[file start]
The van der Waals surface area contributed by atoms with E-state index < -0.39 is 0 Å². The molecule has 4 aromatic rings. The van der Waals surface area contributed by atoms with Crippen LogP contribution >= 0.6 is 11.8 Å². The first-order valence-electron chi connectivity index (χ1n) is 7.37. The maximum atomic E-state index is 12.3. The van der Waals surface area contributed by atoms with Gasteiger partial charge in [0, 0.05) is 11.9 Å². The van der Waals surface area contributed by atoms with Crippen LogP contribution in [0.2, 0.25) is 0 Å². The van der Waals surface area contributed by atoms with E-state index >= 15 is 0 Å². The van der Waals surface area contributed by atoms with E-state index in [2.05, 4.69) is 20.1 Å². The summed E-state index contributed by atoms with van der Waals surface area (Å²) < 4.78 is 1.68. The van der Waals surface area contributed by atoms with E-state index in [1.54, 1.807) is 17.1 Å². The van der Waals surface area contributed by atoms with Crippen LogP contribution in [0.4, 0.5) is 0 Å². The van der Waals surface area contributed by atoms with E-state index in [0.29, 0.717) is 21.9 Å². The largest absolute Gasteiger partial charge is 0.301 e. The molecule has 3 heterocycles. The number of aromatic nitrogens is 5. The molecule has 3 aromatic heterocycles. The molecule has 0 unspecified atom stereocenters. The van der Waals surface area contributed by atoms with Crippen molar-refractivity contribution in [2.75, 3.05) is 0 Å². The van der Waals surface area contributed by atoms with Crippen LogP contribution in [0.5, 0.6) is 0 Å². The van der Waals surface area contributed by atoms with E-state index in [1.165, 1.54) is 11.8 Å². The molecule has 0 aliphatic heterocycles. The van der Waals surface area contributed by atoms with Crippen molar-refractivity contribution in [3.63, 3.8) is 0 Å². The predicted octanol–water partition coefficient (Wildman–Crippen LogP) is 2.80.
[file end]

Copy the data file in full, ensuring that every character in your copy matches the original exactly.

The van der Waals surface area contributed by atoms with E-state index < -0.39 is 0 Å². The molecule has 4 aromatic rings. The van der Waals surface area contributed by atoms with Crippen LogP contribution >= 0.6 is 11.8 Å². The first-order valence-electron chi connectivity index (χ1n) is 7.37. The maximum atomic E-state index is 12.3. The van der Waals surface area contributed by atoms with Gasteiger partial charge in [0, 0.05) is 11.9 Å². The van der Waals surface area contributed by atoms with Crippen LogP contribution in [0.2, 0.25) is 0 Å². The van der Waals surface area contributed by atoms with E-state index >= 15 is 0 Å². The van der Waals surface area contributed by atoms with E-state index in [2.05, 4.69) is 20.1 Å². The summed E-state index contributed by atoms with van der Waals surface area (Å²) < 4.78 is 1.68. The van der Waals surface area contributed by atoms with E-state index in [1.54, 1.807) is 17.1 Å². The van der Waals surface area contributed by atoms with Crippen LogP contribution in [0.4, 0.5) is 0 Å². The van der Waals surface area contributed by atoms with E-state index in [0.29, 0.717) is 21.9 Å². The largest absolute Gasteiger partial charge is 0.301 e. The molecule has 3 heterocycles. The number of aromatic nitrogens is 5. The molecule has 3 aromatic heterocycles. The molecule has 0 unspecified atom stereocenters. The van der Waals surface area contributed by atoms with Crippen molar-refractivity contribution in [2.75, 3.05) is 0 Å². The van der Waals surface area contributed by atoms with Crippen LogP contribution in [0.5, 0.6) is 0 Å². The van der Waals surface area contributed by atoms with E-state index in [1.165, 1.54) is 11.8 Å². The molecule has 0 aliphatic heterocycles. The van der Waals surface area contributed by atoms with Crippen molar-refractivity contribution in [3.63, 3.8) is 0 Å². The predicted octanol–water partition coefficient (Wildman–Crippen LogP) is 2.80.